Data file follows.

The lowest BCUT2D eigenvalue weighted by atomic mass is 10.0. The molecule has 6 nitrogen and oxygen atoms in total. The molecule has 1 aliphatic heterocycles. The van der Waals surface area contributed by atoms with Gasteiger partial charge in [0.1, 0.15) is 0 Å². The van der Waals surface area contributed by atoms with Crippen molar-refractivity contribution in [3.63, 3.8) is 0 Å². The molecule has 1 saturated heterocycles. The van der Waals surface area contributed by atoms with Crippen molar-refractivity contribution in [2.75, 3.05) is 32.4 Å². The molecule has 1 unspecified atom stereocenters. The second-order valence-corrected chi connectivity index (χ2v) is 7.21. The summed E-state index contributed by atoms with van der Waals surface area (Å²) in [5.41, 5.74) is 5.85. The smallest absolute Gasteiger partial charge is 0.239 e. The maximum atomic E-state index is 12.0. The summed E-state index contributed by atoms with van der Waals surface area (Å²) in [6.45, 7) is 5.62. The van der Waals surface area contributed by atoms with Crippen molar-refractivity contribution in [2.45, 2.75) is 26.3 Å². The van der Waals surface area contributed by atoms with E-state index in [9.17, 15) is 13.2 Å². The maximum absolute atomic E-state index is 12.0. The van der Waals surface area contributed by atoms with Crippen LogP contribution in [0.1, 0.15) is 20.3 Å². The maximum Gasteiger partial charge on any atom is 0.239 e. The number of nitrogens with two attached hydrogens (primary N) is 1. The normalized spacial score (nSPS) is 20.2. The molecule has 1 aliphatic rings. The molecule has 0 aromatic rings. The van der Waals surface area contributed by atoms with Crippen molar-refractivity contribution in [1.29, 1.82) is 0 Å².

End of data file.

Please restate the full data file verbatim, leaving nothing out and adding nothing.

The lowest BCUT2D eigenvalue weighted by atomic mass is 10.0. The molecule has 6 nitrogen and oxygen atoms in total. The molecule has 1 aliphatic heterocycles. The van der Waals surface area contributed by atoms with Gasteiger partial charge in [0.1, 0.15) is 0 Å². The van der Waals surface area contributed by atoms with Crippen molar-refractivity contribution in [3.63, 3.8) is 0 Å². The molecule has 1 saturated heterocycles. The van der Waals surface area contributed by atoms with Crippen molar-refractivity contribution in [2.75, 3.05) is 32.4 Å². The molecule has 1 unspecified atom stereocenters. The second-order valence-corrected chi connectivity index (χ2v) is 7.21. The summed E-state index contributed by atoms with van der Waals surface area (Å²) in [5.41, 5.74) is 5.85. The smallest absolute Gasteiger partial charge is 0.239 e. The maximum atomic E-state index is 12.0. The summed E-state index contributed by atoms with van der Waals surface area (Å²) in [6.45, 7) is 5.62. The van der Waals surface area contributed by atoms with Crippen molar-refractivity contribution in [2.45, 2.75) is 26.3 Å². The van der Waals surface area contributed by atoms with E-state index in [9.17, 15) is 13.2 Å². The maximum absolute atomic E-state index is 12.0. The van der Waals surface area contributed by atoms with Crippen LogP contribution in [0.1, 0.15) is 20.3 Å². The maximum Gasteiger partial charge on any atom is 0.239 e. The number of nitrogens with two attached hydrogens (primary N) is 1. The normalized spacial score (nSPS) is 20.2. The molecule has 1 aliphatic rings. The molecule has 0 aromatic rings. The van der Waals surface area contributed by atoms with Crippen molar-refractivity contribution in [1.29, 1.82) is 0 Å².